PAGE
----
Environmental group gives Texas an ‘F’ for protecting students from lead

FILE - Water Fountain (KXAN File Photo)
FILE - Water Fountain (KXAN File Photo)

AUSTIN (KXAN) — An analysis released by a state environmental group shows 65 percent of Texas schools that tested for lead in drinking water discovered unsafe levels.

Environment Texas gave the state an ‘F’ and said it is failing to prevent children’s drinking water from becoming laced with lead at school.

“Schools should be safe places for our kids to learn and play,” said Luke Metzger, director of Environment Texas. “Kids’ developing brains are especially susceptible to highly toxic lead so it’s time to get the lead out.”

According to the report, 386 schools out of 594 tested in Austin, Houston, Dallas and Fort Worth measured levels of lead greater than 1 part per billion (ppb). The American Academy of Pediatrics recommends that “state and local governments should take steps to ensure water fountains in schools do not exceed water lead concentrations of 1 ppb.” According to Environment Texas, most Texas schools are not testing the water at all.

A KXAN investigation in March of 2016 revealed school districts are not required to test the water coming out of faucets and drinking fountains, and Austin ISD did not do it.

After the story aired, KXAN learned AISD tested 60 out of 130 campuses and received good news from the results. Only one test from a water fountain at Zavala Elementary School tested above the acceptable range for lead. As a precaution, the district removed that fountain and did more testing around the school, all of which came back showing lead levels in the acceptable range.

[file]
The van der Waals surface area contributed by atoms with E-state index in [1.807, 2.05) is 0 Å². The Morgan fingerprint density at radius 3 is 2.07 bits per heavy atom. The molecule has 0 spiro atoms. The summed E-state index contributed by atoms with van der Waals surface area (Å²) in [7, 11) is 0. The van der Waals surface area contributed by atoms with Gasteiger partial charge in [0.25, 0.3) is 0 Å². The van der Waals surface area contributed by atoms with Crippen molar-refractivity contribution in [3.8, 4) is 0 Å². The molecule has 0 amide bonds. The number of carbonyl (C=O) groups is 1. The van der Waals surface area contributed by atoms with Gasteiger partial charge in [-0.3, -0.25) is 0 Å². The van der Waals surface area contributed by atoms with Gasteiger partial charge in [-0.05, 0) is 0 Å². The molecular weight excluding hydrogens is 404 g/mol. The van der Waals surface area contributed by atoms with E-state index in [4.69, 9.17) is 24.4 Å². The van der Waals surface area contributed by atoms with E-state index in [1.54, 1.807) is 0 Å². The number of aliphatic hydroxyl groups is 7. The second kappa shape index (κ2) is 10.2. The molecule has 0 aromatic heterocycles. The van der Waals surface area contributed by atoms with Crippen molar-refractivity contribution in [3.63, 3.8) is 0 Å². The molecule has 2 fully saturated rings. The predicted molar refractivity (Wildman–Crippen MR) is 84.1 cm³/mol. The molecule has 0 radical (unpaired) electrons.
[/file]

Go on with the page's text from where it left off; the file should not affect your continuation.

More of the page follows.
AISD officials believe the water at Zavala is safe.

The new Environment Texas report highlighted a second AISD campus, Barrington Elementary School, as having high lead levels of 4.8 ppb. It falls in AISD’s ‘acceptable’ range, but does not meet standards set by the American Academy of Pediatrics.

“That’s scares me,” said Jose Ordonez, who has a first grade daughter at Barrington. “I hope they monitor better and come up with a solution because these are our kids. I mean, they’re little. They can get sick from anything.”

KXAN contacted AISD late Monday afternoon for a response to the report, and was told the facilities director would be able to answer questions Tuesday.

Other Texas school districts have begun testing despite lack of state or federal requirements:

  • Fort Worth ISD identified 124 of 128 schools with high lead levels and is removing hundreds of water fountains
  • Houston ISD identified 147 of 167 schools, including Golfcrest Elementary which had lead levels of 1160 ppb. HISD has only tested elementary schools so far, but intends to test all schools.
  • Dallas ISD identified 113 of 234 schools with elevated lead levels, but has only announced remediation plans at 12 schools with very high levels.

Environment Texas points out unlike the other school districts, AISD has not posted their lead testing results online and only makes them available via open records requests.

Rep. Nicole Collier, D-Forth Worth, filed HB 2395 on Friday to require annual lead testing in schools.

“Years and years ago they got rid of all the lead paint in our school system because there are harmful effects if there’s high levels of lead,” said Rep. Collier. “So we need to do the same thing with our drinking water.”

Most parents KXAN talked to thought it was already a requirement. “I don’t see why it’s not being done right now,” said Ordonez.

Parents in other states are also demanding action. Environment Texas’s counterparts are working with doctors and parents and community leaders in seven other states to advance policies that “Get the Lead Out” of schools and day cares.

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